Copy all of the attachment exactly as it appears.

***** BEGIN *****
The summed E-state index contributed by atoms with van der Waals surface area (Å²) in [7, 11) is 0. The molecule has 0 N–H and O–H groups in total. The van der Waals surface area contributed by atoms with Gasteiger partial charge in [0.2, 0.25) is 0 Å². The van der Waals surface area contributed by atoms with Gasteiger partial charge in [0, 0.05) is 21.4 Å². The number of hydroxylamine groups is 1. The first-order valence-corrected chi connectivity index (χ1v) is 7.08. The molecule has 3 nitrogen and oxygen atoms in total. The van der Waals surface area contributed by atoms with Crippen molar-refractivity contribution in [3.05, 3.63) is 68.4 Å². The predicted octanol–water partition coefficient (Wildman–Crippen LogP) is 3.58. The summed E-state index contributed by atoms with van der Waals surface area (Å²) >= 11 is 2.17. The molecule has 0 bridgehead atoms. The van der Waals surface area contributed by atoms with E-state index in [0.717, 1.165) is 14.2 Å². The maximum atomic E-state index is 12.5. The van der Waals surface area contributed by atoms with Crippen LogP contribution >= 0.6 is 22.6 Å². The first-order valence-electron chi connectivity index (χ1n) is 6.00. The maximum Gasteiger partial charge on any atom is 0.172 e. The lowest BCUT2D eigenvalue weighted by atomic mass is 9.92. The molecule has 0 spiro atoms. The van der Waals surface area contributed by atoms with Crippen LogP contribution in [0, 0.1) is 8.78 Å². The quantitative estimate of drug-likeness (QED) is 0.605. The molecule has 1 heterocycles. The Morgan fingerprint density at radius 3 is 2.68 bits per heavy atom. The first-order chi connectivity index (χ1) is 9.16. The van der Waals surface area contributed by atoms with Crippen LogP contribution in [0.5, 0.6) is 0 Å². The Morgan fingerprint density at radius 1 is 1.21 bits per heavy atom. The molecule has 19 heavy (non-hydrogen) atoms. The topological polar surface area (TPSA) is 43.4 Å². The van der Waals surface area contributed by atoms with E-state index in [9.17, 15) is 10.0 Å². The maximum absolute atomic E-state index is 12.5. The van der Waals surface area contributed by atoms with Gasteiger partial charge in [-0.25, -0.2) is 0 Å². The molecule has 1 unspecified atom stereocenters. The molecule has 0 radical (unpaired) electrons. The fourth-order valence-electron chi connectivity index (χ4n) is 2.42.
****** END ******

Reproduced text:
The summed E-state index contributed by atoms with van der Waals surface area (Å²) in [7, 11) is 0. The molecule has 0 N–H and O–H groups in total. The van der Waals surface area contributed by atoms with Gasteiger partial charge in [0.2, 0.25) is 0 Å². The van der Waals surface area contributed by atoms with Gasteiger partial charge in [0, 0.05) is 21.4 Å². The number of hydroxylamine groups is 1. The first-order valence-corrected chi connectivity index (χ1v) is 7.08. The molecule has 3 nitrogen and oxygen atoms in total. The van der Waals surface area contributed by atoms with Crippen molar-refractivity contribution in [3.05, 3.63) is 68.4 Å². The predicted octanol–water partition coefficient (Wildman–Crippen LogP) is 3.58. The summed E-state index contributed by atoms with van der Waals surface area (Å²) >= 11 is 2.17. The molecule has 0 bridgehead atoms. The van der Waals surface area contributed by atoms with E-state index in [0.717, 1.165) is 14.2 Å². The maximum atomic E-state index is 12.5. The van der Waals surface area contributed by atoms with Crippen LogP contribution >= 0.6 is 22.6 Å². The first-order valence-electron chi connectivity index (χ1n) is 6.00. The maximum Gasteiger partial charge on any atom is 0.172 e. The lowest BCUT2D eigenvalue weighted by atomic mass is 9.92. The molecule has 0 spiro atoms. The van der Waals surface area contributed by atoms with Crippen LogP contribution in [0, 0.1) is 8.78 Å². The quantitative estimate of drug-likeness (QED) is 0.605. The molecule has 1 heterocycles. The Morgan fingerprint density at radius 3 is 2.68 bits per heavy atom. The first-order chi connectivity index (χ1) is 9.16. The van der Waals surface area contributed by atoms with Crippen LogP contribution in [0.5, 0.6) is 0 Å². The Morgan fingerprint density at radius 1 is 1.21 bits per heavy atom. The molecule has 19 heavy (non-hydrogen) atoms. The topological polar surface area (TPSA) is 43.4 Å². The van der Waals surface area contributed by atoms with E-state index in [9.17, 15) is 10.0 Å². The maximum absolute atomic E-state index is 12.5. The van der Waals surface area contributed by atoms with Gasteiger partial charge in [-0.25, -0.2) is 0 Å². The molecule has 1 unspecified atom stereocenters. The molecule has 0 radical (unpaired) electrons. The fourth-order valence-electron chi connectivity index (χ4n) is 2.42.